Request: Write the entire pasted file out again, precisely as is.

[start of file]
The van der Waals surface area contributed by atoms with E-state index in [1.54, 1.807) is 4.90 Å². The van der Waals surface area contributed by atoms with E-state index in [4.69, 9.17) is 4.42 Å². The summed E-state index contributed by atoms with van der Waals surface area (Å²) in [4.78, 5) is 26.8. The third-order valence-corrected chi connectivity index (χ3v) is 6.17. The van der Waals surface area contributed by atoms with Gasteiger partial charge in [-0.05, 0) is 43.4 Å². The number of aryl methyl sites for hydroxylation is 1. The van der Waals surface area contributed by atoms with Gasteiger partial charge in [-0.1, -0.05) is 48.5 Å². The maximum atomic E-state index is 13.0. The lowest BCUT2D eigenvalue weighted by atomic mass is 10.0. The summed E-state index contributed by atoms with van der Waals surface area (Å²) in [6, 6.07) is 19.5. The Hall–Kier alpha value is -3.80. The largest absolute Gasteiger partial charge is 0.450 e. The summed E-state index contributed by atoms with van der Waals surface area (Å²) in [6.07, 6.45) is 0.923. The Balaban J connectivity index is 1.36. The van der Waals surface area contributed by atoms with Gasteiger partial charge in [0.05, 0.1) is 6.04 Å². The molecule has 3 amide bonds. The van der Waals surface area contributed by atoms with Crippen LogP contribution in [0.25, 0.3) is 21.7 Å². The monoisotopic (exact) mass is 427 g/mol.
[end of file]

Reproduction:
The van der Waals surface area contributed by atoms with E-state index in [1.54, 1.807) is 4.90 Å². The van der Waals surface area contributed by atoms with E-state index in [4.69, 9.17) is 4.42 Å². The summed E-state index contributed by atoms with van der Waals surface area (Å²) in [4.78, 5) is 26.8. The third-order valence-corrected chi connectivity index (χ3v) is 6.17. The van der Waals surface area contributed by atoms with Gasteiger partial charge in [-0.05, 0) is 43.4 Å². The number of aryl methyl sites for hydroxylation is 1. The van der Waals surface area contributed by atoms with Gasteiger partial charge in [-0.1, -0.05) is 48.5 Å². The maximum atomic E-state index is 13.0. The lowest BCUT2D eigenvalue weighted by atomic mass is 10.0. The summed E-state index contributed by atoms with van der Waals surface area (Å²) in [6, 6.07) is 19.5. The Hall–Kier alpha value is -3.80. The largest absolute Gasteiger partial charge is 0.450 e. The summed E-state index contributed by atoms with van der Waals surface area (Å²) in [6.07, 6.45) is 0.923. The Balaban J connectivity index is 1.36. The van der Waals surface area contributed by atoms with Gasteiger partial charge in [0.05, 0.1) is 6.04 Å². The molecule has 3 amide bonds. The van der Waals surface area contributed by atoms with Crippen LogP contribution in [0.25, 0.3) is 21.7 Å². The monoisotopic (exact) mass is 427 g/mol.